- You can download, print and mail an absentee ballot application to your county board of elections. You can list March 17, 2020, as the date of the primary election. The board of elections must have your absentee ballot application by Saturday, April 25, at noon, but don’t wait — it may take several days to receive your ballot back in the mail. Also, don’t forget to sign your absentee ballot application.
- If you don’t have a printer, you can also create your own handwritten application and mail it to your county board of elections. Click here to find out what information must be included in your absentee ballot application.
- You can go to your county board of elections to request or drop off your absentee ballot application in person.
(Unfortunately, at this time you can not submit your request for an absentee ballot online).
You can request to have an absentee ballot mailed to a different address than the one where you are registered.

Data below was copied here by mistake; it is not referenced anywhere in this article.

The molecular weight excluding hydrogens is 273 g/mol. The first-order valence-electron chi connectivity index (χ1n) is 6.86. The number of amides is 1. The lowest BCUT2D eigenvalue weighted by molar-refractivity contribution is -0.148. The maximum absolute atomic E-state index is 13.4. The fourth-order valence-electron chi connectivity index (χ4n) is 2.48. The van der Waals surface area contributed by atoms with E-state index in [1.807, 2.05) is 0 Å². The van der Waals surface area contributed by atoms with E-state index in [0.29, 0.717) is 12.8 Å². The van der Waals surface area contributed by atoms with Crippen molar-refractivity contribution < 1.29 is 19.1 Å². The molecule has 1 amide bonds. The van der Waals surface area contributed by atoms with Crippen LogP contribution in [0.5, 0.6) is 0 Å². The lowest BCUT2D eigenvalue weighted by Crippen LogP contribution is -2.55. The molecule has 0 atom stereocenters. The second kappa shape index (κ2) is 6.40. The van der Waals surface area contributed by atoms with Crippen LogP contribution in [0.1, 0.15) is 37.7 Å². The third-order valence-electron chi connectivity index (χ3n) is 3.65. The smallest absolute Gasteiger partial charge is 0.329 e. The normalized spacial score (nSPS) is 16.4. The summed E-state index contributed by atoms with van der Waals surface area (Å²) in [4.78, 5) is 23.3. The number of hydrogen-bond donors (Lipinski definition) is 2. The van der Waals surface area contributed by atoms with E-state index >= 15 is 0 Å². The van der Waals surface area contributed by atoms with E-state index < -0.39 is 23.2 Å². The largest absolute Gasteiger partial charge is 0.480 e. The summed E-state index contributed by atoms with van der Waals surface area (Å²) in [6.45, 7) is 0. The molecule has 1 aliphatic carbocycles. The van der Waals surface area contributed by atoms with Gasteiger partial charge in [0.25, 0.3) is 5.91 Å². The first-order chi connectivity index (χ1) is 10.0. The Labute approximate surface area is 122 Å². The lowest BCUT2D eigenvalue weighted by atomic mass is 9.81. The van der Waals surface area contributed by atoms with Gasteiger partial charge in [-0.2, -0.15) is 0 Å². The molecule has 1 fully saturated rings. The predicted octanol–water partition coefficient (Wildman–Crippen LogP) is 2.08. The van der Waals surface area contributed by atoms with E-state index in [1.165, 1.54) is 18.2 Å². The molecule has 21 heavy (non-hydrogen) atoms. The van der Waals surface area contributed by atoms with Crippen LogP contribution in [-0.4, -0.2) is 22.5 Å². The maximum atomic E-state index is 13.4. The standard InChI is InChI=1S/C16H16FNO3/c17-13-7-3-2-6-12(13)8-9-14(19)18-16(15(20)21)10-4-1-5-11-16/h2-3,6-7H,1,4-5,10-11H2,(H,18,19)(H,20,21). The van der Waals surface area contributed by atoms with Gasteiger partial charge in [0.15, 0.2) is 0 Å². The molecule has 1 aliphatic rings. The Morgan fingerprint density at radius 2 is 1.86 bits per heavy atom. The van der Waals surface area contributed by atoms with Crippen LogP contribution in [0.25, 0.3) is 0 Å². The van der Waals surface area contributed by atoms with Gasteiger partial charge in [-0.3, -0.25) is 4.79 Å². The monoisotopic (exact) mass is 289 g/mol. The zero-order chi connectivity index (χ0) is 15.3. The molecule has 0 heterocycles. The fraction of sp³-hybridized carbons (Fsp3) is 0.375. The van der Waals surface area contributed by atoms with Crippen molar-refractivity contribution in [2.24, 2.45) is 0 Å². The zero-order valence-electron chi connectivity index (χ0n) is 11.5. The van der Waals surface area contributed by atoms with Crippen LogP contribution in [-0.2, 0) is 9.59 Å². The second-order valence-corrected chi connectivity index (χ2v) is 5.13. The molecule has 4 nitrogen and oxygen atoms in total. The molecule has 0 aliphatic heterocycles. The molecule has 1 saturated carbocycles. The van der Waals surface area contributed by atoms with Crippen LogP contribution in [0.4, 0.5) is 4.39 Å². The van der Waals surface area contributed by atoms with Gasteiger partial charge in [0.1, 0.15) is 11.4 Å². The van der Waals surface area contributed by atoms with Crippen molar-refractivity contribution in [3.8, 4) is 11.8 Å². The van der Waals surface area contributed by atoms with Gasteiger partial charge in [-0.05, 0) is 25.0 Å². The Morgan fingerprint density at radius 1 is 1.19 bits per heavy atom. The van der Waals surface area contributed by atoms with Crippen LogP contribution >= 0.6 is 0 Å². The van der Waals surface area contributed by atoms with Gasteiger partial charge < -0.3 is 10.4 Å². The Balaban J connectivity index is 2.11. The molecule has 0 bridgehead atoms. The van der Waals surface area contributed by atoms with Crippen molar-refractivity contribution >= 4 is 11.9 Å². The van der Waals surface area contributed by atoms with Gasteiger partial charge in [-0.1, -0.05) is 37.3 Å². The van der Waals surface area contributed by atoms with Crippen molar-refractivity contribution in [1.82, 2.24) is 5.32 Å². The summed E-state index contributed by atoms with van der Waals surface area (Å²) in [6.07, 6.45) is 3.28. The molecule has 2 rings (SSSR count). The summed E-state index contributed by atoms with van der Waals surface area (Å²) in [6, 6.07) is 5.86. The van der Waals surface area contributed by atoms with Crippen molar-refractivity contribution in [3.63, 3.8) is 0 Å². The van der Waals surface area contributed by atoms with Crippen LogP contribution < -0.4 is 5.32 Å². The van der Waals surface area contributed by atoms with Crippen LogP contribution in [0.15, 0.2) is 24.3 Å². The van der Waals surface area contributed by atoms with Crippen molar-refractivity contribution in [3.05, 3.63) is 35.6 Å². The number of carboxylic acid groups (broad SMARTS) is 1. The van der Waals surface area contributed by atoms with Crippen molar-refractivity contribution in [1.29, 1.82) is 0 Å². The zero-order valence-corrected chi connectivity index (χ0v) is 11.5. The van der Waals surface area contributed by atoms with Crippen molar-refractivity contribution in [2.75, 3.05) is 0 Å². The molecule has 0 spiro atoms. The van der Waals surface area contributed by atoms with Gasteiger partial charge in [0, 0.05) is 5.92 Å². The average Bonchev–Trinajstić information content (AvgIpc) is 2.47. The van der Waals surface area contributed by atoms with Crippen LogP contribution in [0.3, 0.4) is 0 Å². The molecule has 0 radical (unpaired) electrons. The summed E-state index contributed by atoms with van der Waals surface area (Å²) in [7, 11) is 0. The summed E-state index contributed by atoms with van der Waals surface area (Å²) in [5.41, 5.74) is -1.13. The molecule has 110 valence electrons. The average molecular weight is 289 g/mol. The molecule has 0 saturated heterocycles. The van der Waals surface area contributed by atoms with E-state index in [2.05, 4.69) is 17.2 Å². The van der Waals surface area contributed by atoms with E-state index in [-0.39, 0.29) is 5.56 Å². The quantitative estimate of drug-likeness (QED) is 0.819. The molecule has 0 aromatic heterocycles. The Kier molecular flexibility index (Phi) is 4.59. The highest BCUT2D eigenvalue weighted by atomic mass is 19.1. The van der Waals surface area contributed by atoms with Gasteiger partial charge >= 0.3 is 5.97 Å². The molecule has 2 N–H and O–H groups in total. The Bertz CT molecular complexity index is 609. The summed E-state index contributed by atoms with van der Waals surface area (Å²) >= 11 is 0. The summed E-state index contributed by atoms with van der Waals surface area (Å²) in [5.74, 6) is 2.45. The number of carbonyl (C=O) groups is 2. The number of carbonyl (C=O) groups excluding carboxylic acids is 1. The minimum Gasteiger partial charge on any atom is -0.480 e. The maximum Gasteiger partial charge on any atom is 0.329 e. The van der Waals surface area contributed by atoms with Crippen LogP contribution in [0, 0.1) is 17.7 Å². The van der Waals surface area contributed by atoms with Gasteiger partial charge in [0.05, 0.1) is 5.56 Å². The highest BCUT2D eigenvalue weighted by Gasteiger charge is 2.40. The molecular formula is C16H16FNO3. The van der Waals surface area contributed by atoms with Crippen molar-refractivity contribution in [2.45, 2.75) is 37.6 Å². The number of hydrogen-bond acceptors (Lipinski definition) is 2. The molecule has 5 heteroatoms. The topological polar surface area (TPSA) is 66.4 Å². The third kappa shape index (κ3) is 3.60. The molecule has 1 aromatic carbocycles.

If you requested an absentee ballot but have not received it, contact the Knox County Board of Elections.
3. Fill out your absentee ballot.
Check out endorsements from the Knox County Democratic Party. Please support our Democratic candidates up and down the ballot, including write-in candidate Quentin Potter, who is running for U.S. Congress in our district (OH-07). For more information about how to write-in Quentin and learn about candidates, please check out our news item on the KCDP site: https://www.knoxcountydems.org/absentee-and-in-person-voting-starts-tomorrow-feb-19/